About the Post

Author Information

D.A. lives on Skullcrusher Mountain with his super-hero (for now) girlfriend and ever-growing army of feline followers. They will take over the world as soon as catnip and LED lights bore them so the world is safe...for now. He digs comics, television and video games. All three. At the same time. He also loves to write and is working on his first novel! Find him on Twitter: @DABlankenship1

A Novel Idea: National Novel Writing Month

Image Source: NineOK/Photographer's Choice

Image Source: NineOK/Photographer’s Choice

National Novel Writing Month, or NaNoWriMo, is upon us once again!

Each year, millions of participants from around the world pledge themselves to the task of writing a 50,000 word novel from November 1st through 30th. While Nicole Drum has covered the history of the event here, I’m going to focus on the process of writing that novel and making it from the Day 1 until Day 30.

So you’ve decided to write a novel? Great! You’ll be famous! Even if you’re not famous, you can always use it as a conversation topic at parties. Even if you never speak about it again, you can always tell yourself, in your darkest moments, that you wrote a novel once upon a time. The words you write never have to see the light of day; it’s enough that they exist for your perusal and, perhaps someday, for someone else.

What’s that? You don’t know what to write about? No problem! Don’t let that stop you.

NaNoWriMo is made for breaking out of your comfort zone. You don’t have to be an accomplished writer to participate, though many accomplished writers turned a rough draft novel into a best–seller or even a trilogy of them. The important thing is to get started and write. I schedule time in mid–to–late October to determine if I’m participating (I usually am) and what I’m writing (I usually don’t know).

Two types of writers participate in this endeavor. Planners, the first group, need a framework for their ideas. Inspiration struck me at the coffee shop. Once my initial panic of finding a pen and paper wore off, I sketched out an  idea and a few chapters, I don’t know everything about the story yet (few writers do) but I know my basics. I know a little about my main character, a supporting cast member or two and the conflict in question. Urban Fantasy is my favorite genre and a lot of my short stories and ideas follow this vein.

Pantsers, our second group, find planning stifling and prefer to fly by the seat of their pants, hence the name. They sit down on November 1st with a blank page and just write whatever comes to mind. Ninjas? Yes! Zombies? Of course! Robots? Sure, why not?  Pantser let their creativity guide them from one word to the next, driving their story to any conclusion that strikes their fancy. There are no sacred cows and no limits. This group hits the ground running and don’t stop until they’ve reached their fifty–thousand word mark.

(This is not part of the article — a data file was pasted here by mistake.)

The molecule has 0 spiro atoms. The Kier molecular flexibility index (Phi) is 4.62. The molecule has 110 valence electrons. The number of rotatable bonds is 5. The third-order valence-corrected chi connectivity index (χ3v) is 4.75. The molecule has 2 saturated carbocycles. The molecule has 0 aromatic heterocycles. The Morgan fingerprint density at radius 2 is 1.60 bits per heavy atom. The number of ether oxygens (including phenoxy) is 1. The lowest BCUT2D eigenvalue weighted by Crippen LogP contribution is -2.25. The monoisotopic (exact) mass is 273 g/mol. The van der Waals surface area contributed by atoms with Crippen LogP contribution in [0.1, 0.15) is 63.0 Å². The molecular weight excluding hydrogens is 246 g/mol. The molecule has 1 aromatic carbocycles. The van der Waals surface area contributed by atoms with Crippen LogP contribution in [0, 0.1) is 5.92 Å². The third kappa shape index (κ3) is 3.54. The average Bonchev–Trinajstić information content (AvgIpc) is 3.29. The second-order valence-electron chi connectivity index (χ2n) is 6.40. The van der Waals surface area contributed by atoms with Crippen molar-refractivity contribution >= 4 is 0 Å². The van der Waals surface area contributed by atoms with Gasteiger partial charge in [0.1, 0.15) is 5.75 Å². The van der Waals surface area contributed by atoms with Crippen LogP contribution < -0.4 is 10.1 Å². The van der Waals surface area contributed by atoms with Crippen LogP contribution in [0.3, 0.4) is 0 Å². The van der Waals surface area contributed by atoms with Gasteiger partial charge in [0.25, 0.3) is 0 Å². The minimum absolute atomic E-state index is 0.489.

Weekly write–ins are another integral part of the NaNoWriMo process. Talking with others who share your passion keeps you putting one word in front of the other when you start having doubts. The middle of November is, for me, the hardest part of the competition. That idea that sounded great and flowed together on November 1st hits a wall. Other ideas sound better. The trick is to keep writing, no matter how you feel. It won’t be perfect when you’re done and that’s okay! I’m a perfectionist by nature and that is the hardest part of the writing process to accept.

On November 30th, you’re exhausted mentally, physically, and emotionally but you have a rough draft of your novel sitting before you. When I look back at the number of times I’ve competed in and finished the competition, that’s the part that makes the struggle. I might read it back and cringe a little but, here and there, I see an idea that grabs me. Soon, I’m editing and revising until my next draft is ready. One of these days, I’ll have something to share but NaNoWriMo taught me that it’s not about starting the process. It’s not even about finishing it.

My favorite part, win or lose, is the story I build along the way.

(We’re only 12 days in and there’s plenty of time to start! Head over to www.nanowrimo.org to get started!)

Tags: , , , , , ,

3 Comments on “A Novel Idea: National Novel Writing Month”

  1. Jami November 13, 2014 at 11:09 am #

    I’m just not up for it this year, but I wish you luck and joy as you get through this month!

  2. NotAPunkRocker November 13, 2014 at 11:45 am #

    Pansters. I like that term. Definitely me, though I am not in NaNoWriMo.

Trackbacks/Pingbacks

  1. How to Prepare for NaNoWriMo in 4 Easy Steps | The Hudsucker - October 3, 2017

    […] level of planning before you dive headfirst into your novel writing adventure. As our writer DeShawn Blankenship wrote, the actual amount of preparation required depends on your own comfort level. Some writers caution […]

Leave A Reply [Invalid Emails Will Be Marked As Spam]

Fill in your details below or click an icon to log in:

WordPress.com Logo

You are commenting using your WordPress.com account. Log Out /  Change )

Google photo

You are commenting using your Google account. Log Out /  Change )

Twitter picture

You are commenting using your Twitter account. Log Out /  Change )

Facebook photo

You are commenting using your Facebook account. Log Out /  Change )

Connecting to %s

This site uses Akismet to reduce spam. Learn how your comment data is processed.

%d bloggers like this: